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Williamson “threatens to oust May” unless extra defence spending is agreed

“Defence Secretary Gavin Williamson has threatened to sweep Theresa May from power in a bitter Cabinet row over military cuts. Furious Mr Williamson warned the Prime Minister that if she did not commit an extra £20 billion to the Ministry of Defence then Tory MPs would vote down the next Budget – effectively passing a motion of no confidence in her. ‘I made her – and I can break her,’ Mr Williamson is said to have boasted to service chiefs.  The furore, described by one Williamson ally as a ‘dogfight at the heart of Government’, erupted after Mrs May announced a £20 billion-a-year boost to NHS spending last week.  Chancellor Philip Hammond then declared there was no money left for similar boosts to defence, housing or schools spending.” – Mail on Sunday

  • Defence Secretary is “whipping up revolt” – Sunday Times

>Today: ToryDiary: “I can break her” – Williamson’s war for defence spending intensifies, and targets the Prime Minister

Letwin calls for a “war spirit” to tackle the housing shortage

“Ministers and officials must invoke Britain’s effort to build Spitfires during the Second World War to help construct the homes the country needs, one of the Government’s key housing advisers says today. Sir Oliver Letwin, who is carrying out a major review for Theresa May, says infrastructure must be organised like wartime aircraft production to solve the housing crisis. He warns that the slow provision of new power lines and transport links is holding up the construction of thousands of homes by “years and years”. In an interview with The Telegraph, he calls for a new cross-government task force to co-ordinate the installation of utilities on large sites, warning that those involved in the process must “get their act together”.” – Sunday Telegraph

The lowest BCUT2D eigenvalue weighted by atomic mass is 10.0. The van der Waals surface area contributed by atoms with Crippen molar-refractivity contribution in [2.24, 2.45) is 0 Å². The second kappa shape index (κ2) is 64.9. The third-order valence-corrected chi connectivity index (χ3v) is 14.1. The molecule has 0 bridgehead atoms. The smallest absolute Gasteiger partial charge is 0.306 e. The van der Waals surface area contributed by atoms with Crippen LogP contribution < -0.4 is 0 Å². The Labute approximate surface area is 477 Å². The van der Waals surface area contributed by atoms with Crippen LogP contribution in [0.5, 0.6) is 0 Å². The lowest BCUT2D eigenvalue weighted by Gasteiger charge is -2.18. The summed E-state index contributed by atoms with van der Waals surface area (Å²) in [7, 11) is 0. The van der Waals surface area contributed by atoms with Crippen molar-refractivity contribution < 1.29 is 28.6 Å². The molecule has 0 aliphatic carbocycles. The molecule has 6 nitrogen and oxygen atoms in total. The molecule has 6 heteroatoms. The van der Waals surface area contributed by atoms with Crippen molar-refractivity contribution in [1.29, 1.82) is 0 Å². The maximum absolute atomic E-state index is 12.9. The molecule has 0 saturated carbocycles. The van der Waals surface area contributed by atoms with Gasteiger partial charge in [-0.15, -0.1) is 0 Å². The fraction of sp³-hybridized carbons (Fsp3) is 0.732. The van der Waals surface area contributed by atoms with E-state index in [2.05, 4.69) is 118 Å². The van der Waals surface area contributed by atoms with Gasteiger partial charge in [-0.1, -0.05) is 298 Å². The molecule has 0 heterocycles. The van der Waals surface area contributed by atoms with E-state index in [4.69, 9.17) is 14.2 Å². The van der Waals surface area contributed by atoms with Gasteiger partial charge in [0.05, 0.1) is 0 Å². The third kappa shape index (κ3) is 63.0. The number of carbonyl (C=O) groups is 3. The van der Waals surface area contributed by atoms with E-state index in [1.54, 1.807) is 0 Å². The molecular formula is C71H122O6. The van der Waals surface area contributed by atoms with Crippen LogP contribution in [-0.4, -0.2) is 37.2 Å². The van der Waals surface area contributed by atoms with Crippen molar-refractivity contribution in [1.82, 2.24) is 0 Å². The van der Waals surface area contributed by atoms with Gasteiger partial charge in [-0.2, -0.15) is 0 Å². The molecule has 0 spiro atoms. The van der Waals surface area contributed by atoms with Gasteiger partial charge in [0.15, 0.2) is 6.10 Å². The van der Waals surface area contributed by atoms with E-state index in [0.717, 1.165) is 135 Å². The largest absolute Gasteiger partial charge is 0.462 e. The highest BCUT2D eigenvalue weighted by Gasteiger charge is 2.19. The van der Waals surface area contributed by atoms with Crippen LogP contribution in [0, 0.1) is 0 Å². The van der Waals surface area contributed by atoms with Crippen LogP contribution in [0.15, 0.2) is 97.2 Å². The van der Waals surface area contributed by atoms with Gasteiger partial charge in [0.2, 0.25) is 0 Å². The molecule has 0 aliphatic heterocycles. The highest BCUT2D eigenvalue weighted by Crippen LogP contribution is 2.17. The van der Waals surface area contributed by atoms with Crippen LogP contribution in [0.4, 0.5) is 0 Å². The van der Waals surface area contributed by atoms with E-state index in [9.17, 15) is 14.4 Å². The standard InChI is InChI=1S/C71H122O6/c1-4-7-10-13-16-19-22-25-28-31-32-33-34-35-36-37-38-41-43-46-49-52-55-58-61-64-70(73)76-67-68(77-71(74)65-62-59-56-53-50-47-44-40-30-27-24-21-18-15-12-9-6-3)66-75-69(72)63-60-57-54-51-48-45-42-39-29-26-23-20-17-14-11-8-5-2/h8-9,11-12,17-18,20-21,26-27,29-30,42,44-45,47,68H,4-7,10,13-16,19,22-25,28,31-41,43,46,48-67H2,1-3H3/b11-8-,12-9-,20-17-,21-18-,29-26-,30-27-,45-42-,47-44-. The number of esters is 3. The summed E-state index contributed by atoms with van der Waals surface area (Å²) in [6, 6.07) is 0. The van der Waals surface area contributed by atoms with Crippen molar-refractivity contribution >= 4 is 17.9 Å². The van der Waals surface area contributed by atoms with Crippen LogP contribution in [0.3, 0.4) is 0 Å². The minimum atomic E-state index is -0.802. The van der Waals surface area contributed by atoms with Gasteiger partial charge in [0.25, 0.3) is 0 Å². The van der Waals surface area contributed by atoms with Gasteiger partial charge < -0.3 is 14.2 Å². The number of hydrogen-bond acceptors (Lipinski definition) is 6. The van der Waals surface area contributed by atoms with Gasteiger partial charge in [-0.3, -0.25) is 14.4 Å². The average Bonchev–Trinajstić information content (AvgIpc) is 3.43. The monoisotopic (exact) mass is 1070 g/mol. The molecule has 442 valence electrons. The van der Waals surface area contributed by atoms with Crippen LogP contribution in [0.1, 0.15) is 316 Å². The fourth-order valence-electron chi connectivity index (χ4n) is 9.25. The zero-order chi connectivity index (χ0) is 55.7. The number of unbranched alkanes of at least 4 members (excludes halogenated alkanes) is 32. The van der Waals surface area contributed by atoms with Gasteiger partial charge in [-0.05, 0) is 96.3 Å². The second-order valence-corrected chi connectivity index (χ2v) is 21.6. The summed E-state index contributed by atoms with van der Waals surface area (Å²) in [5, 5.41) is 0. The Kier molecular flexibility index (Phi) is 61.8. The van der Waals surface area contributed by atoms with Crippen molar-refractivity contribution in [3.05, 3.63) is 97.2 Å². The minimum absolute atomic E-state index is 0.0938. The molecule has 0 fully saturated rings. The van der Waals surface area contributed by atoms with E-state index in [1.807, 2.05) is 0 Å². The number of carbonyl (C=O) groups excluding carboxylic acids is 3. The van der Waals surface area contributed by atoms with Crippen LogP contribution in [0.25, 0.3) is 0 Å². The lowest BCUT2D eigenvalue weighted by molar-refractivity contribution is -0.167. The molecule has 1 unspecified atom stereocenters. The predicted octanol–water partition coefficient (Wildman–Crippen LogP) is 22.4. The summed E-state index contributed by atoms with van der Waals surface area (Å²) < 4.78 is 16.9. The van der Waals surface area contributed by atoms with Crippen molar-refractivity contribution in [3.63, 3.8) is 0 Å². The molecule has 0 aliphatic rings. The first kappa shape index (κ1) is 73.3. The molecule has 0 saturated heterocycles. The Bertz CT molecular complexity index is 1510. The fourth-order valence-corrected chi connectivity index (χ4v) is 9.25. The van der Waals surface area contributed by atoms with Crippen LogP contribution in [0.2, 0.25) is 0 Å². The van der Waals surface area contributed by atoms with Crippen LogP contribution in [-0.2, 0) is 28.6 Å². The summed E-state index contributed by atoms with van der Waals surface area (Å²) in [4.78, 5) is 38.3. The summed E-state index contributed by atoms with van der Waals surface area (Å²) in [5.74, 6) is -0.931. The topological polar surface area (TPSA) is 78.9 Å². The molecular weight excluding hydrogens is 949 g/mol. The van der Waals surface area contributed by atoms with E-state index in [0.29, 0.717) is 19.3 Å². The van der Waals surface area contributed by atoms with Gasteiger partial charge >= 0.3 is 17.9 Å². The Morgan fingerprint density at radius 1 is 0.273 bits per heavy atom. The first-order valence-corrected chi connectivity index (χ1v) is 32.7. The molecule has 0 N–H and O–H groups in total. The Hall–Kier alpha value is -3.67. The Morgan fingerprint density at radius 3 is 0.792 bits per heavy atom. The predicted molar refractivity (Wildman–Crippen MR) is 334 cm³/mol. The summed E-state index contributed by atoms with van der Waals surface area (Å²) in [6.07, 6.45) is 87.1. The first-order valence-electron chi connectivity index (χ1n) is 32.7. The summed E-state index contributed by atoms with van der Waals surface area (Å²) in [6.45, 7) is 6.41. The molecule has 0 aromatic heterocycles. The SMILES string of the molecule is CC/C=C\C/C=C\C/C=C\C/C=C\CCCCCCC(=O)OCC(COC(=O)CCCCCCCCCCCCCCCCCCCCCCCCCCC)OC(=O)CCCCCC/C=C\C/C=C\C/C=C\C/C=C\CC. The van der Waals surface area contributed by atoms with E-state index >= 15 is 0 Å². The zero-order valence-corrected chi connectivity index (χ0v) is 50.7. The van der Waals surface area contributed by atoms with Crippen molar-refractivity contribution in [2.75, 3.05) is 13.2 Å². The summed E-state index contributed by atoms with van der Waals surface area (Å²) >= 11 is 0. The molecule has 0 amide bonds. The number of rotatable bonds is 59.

>Yesterday: Shaun Spiers on Comment: The answer to the housing shortage is more planning, not less

Brexit 1) PM urged to step up No Deal contingency plans

“On the second anniversary of Britain voting to leave the EU, the Prime Minister has been urged to get tough on Brussels and threaten to withdraw our divorce bill money without a decent trade deal. A punchy open letter by an influential group of 60 top politicians, economists and business leaders calls on Theresa May to tell the EU: “No trade deal, no money.” Urging her to take an “assertive” approach at this week’s EU Council meeting, high-profile figures including former chancellor Nigel Lawson, hotelier Sir Rocco Forte and a host of MPs and peers, say the UK must reserve the right to walk away without a trade deal – and take our £39 billion with us. They also advise Mrs May to step up preparations for a “no deal” in order to give Britain “real leverage in the Brexit endgame”.” – Sunday Express

  • Post-Brexit Britain needs a ‘skills revolution’, says Peter Lilley – Sunday Telegraph

Comment

  • It’s time for Theresa May to stop being ‘Mrs Nice Girl’ with the EU – Janet Daley, Sunday Telegraph
  • Two-faced Brexit demands from Airbus are pretty rich – The Sun on Sunday Says